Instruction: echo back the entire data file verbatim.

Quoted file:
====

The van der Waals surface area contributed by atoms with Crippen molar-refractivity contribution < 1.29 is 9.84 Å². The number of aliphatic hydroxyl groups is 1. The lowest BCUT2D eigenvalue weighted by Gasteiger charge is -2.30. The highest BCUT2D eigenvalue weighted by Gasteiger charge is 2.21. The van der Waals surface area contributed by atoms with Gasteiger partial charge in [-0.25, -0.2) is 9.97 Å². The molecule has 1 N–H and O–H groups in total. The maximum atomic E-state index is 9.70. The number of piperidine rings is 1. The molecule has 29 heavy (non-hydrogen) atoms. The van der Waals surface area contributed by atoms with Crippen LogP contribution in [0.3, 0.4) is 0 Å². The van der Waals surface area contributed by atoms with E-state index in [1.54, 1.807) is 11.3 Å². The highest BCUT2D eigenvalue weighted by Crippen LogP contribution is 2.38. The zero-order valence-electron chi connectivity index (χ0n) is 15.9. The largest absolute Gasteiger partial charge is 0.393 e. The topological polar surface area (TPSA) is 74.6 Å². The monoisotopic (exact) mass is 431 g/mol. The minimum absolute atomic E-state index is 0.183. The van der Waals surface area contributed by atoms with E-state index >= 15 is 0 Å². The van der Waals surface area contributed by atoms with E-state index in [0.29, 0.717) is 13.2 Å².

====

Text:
The van der Waals surface area contributed by atoms with Crippen molar-refractivity contribution < 1.29 is 9.84 Å². The number of aliphatic hydroxyl groups is 1. The lowest BCUT2D eigenvalue weighted by Gasteiger charge is -2.30. The highest BCUT2D eigenvalue weighted by Gasteiger charge is 2.21. The van der Waals surface area contributed by atoms with Gasteiger partial charge in [-0.25, -0.2) is 9.97 Å². The molecule has 1 N–H and O–H groups in total. The maximum atomic E-state index is 9.70. The number of piperidine rings is 1. The molecule has 29 heavy (non-hydrogen) atoms. The van der Waals surface area contributed by atoms with Crippen LogP contribution in [0.3, 0.4) is 0 Å². The van der Waals surface area contributed by atoms with E-state index in [1.54, 1.807) is 11.3 Å². The highest BCUT2D eigenvalue weighted by Crippen LogP contribution is 2.38. The zero-order valence-electron chi connectivity index (χ0n) is 15.9. The largest absolute Gasteiger partial charge is 0.393 e. The topological polar surface area (TPSA) is 74.6 Å². The monoisotopic (exact) mass is 431 g/mol. The minimum absolute atomic E-state index is 0.183. The van der Waals surface area contributed by atoms with E-state index >= 15 is 0 Å². The van der Waals surface area contributed by atoms with E-state index in [0.29, 0.717) is 13.2 Å².